Big Data ≧ Data + Questions + Algorithmic Knowledge + Commitment + Collaboration – Part I
Many big data activities fail on establishing necessary preconditions for success. For companies the main challenge in applying big data is to ask the right questions. In science the main challenges are the access to data and the collaboration across disciplines.
Is big data just a hype? Is it more a sales argument than scientific progress? There is a standard story about big data in industry: A company spends enormous amounts of money, creates an impressing big data infrastructure, and then it finds out that it has no questions to be answered by the big data machinery. This story describes a rather common reality of big data. Depending on whom you talk to, 8 to 9 out of 10 big data projects fail.
There are several reasons for these discouraging statistics. Sometimes failure happens because there is simply no potential for successful big data applications, but this may only turn out after it has been tried. In many other cases big data fails because the basic requirements for success are not fulfilled. These requirements are in short, that before you start you need good data, useful questions, proper algorithmic knowledge (plus tools), a clear commitment to apply the findings, and possibly also the ability to collaborate across multidisciplinary teams.
Make or buy
First and foremost, you need as a minimum data, questions, and algorithmic knowledge in order to apply big data successfully. Being a company in most cases you can buy algorithmic knowledge. Usually you can even buy the required data (though a lack of affordable high quality data may limit innovations significantly as I shall explain below). However, what is for sure is that you must be able to make your questions yourself. And for this, for asking the right questions, it is necessary that you understand the potential of applied data science (which is a synonym for big data as we understand it, but sounds more scientific) and that you understand your market and your company.
Of course, external consulting can help with the questions. However, if consulting cares about creating value for its customers, it will only stimulate the search for the right questions. It will provide instruments and tools and it will take care that good practices are considered, but it will not force its customers into prefabricated questions. Rather it will take care that the search for questions is not limited to the questions that have been asked before by the competitors in the market. Adapting good practices to your own company is useful, but you really have to adapt them (e.g. to your market position and the capabilities inside your company) and you should be open for creating innovations of your own – at best innovation that cannot be copied by others and thus create a new “Blue Ocean” in the sense of Kim and Mauborgne.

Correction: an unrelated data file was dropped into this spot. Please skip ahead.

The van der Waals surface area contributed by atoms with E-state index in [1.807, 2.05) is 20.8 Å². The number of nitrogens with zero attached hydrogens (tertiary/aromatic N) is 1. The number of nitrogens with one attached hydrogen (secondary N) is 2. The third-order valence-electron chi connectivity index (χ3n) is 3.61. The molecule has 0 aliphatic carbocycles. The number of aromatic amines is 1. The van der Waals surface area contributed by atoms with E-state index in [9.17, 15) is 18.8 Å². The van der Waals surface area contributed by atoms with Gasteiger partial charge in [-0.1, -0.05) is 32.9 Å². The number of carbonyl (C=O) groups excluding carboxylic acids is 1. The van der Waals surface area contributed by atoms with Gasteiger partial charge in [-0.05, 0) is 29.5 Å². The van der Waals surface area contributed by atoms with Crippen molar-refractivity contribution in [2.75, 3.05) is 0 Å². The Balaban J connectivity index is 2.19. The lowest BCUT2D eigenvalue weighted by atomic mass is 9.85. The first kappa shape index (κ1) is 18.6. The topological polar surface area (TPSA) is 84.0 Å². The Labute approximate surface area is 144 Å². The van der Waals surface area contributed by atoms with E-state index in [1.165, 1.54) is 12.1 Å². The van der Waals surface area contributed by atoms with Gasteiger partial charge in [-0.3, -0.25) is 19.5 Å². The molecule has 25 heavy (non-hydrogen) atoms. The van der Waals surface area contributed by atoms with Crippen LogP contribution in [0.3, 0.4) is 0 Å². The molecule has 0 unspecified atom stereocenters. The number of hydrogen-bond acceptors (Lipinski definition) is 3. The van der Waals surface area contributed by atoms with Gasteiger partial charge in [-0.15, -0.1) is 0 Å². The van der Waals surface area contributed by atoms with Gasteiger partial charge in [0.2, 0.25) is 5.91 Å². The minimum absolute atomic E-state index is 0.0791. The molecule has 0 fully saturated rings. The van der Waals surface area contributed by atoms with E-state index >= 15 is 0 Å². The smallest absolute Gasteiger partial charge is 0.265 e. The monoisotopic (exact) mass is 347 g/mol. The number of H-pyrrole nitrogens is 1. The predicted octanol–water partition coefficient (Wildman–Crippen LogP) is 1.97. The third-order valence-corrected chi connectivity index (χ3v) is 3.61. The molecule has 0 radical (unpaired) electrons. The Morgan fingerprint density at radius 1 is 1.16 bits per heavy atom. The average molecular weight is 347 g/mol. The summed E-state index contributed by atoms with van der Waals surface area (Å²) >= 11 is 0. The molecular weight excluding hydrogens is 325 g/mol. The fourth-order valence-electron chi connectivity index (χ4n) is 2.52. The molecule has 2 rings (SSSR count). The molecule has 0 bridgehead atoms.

More (applied) mathematics than science
Applied data science is no magic bullet though. First, it primarily enables those who have a profound understanding of their own business to further develop this understanding. Second, its impact depends on the capability to implement change and innovation. Thus, applied data science neither is likely to help those, who do not know their business well, nor it is likely to change companies which are unwilling to change. In addition, big data is more mathematics than science in that it does not ensure validity ex ante (like most standard scientific practices), but its findings must be validated ex post. Unfortunately, different from pure mathematics with its proofs of facts, ex post validation in big data creates at best a weak form of evidence, which is to be “falsified” in the sense of Sir Karl Popper through implementation in real life (like with most applied mathematics).